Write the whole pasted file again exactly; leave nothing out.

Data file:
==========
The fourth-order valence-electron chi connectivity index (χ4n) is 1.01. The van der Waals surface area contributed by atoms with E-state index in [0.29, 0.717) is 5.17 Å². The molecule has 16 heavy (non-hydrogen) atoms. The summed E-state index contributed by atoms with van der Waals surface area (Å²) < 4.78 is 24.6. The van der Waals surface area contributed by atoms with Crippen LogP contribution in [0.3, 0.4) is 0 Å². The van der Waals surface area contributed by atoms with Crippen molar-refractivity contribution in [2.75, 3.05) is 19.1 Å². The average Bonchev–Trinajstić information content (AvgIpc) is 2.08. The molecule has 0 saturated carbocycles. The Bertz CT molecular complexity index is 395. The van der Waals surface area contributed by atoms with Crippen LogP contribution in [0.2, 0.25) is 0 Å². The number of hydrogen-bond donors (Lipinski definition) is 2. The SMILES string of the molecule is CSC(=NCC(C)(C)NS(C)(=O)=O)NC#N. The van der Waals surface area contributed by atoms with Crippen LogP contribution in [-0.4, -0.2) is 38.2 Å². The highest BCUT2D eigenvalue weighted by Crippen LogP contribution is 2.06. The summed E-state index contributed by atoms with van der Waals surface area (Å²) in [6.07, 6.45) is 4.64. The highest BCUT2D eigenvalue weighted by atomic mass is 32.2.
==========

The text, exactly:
The fourth-order valence-electron chi connectivity index (χ4n) is 1.01. The van der Waals surface area contributed by atoms with E-state index in [0.29, 0.717) is 5.17 Å². The molecule has 16 heavy (non-hydrogen) atoms. The summed E-state index contributed by atoms with van der Waals surface area (Å²) < 4.78 is 24.6. The van der Waals surface area contributed by atoms with Crippen LogP contribution in [0.3, 0.4) is 0 Å². The van der Waals surface area contributed by atoms with Crippen molar-refractivity contribution in [2.75, 3.05) is 19.1 Å². The average Bonchev–Trinajstić information content (AvgIpc) is 2.08. The molecule has 0 saturated carbocycles. The Bertz CT molecular complexity index is 395. The van der Waals surface area contributed by atoms with Crippen LogP contribution in [0.2, 0.25) is 0 Å². The number of hydrogen-bond donors (Lipinski definition) is 2. The SMILES string of the molecule is CSC(=NCC(C)(C)NS(C)(=O)=O)NC#N. The van der Waals surface area contributed by atoms with Crippen LogP contribution in [-0.4, -0.2) is 38.2 Å². The highest BCUT2D eigenvalue weighted by Crippen LogP contribution is 2.06. The summed E-state index contributed by atoms with van der Waals surface area (Å²) in [6.07, 6.45) is 4.64. The highest BCUT2D eigenvalue weighted by atomic mass is 32.2.